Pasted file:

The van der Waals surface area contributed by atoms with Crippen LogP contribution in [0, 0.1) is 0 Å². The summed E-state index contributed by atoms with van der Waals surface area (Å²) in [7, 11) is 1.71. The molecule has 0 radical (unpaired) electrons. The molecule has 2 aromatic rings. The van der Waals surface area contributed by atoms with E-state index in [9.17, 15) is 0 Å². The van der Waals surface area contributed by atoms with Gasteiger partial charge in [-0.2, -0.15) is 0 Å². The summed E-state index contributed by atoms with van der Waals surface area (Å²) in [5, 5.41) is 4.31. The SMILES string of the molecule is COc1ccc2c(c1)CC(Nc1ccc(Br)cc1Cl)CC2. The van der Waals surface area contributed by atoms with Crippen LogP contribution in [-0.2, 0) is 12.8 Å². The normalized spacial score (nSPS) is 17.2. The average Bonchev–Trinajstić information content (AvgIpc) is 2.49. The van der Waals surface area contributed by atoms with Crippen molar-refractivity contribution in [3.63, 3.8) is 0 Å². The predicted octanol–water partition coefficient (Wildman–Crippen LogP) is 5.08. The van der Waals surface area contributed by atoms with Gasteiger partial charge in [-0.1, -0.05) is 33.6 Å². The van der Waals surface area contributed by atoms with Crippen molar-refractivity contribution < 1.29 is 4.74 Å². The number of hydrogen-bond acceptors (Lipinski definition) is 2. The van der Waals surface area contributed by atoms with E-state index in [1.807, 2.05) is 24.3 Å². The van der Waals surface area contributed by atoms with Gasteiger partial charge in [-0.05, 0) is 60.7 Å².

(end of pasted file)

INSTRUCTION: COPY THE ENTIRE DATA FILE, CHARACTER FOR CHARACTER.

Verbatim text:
The van der Waals surface area contributed by atoms with Crippen LogP contribution in [0, 0.1) is 0 Å². The summed E-state index contributed by atoms with van der Waals surface area (Å²) in [7, 11) is 1.71. The molecule has 0 radical (unpaired) electrons. The molecule has 2 aromatic rings. The van der Waals surface area contributed by atoms with E-state index in [9.17, 15) is 0 Å². The van der Waals surface area contributed by atoms with Gasteiger partial charge in [-0.2, -0.15) is 0 Å². The summed E-state index contributed by atoms with van der Waals surface area (Å²) in [5, 5.41) is 4.31. The SMILES string of the molecule is COc1ccc2c(c1)CC(Nc1ccc(Br)cc1Cl)CC2. The van der Waals surface area contributed by atoms with Crippen LogP contribution in [-0.2, 0) is 12.8 Å². The normalized spacial score (nSPS) is 17.2. The average Bonchev–Trinajstić information content (AvgIpc) is 2.49. The van der Waals surface area contributed by atoms with Crippen molar-refractivity contribution in [3.63, 3.8) is 0 Å². The predicted octanol–water partition coefficient (Wildman–Crippen LogP) is 5.08. The van der Waals surface area contributed by atoms with Gasteiger partial charge in [-0.1, -0.05) is 33.6 Å². The van der Waals surface area contributed by atoms with Crippen molar-refractivity contribution < 1.29 is 4.74 Å². The number of hydrogen-bond acceptors (Lipinski definition) is 2. The van der Waals surface area contributed by atoms with E-state index in [1.807, 2.05) is 24.3 Å². The van der Waals surface area contributed by atoms with Gasteiger partial charge in [-0.05, 0) is 60.7 Å².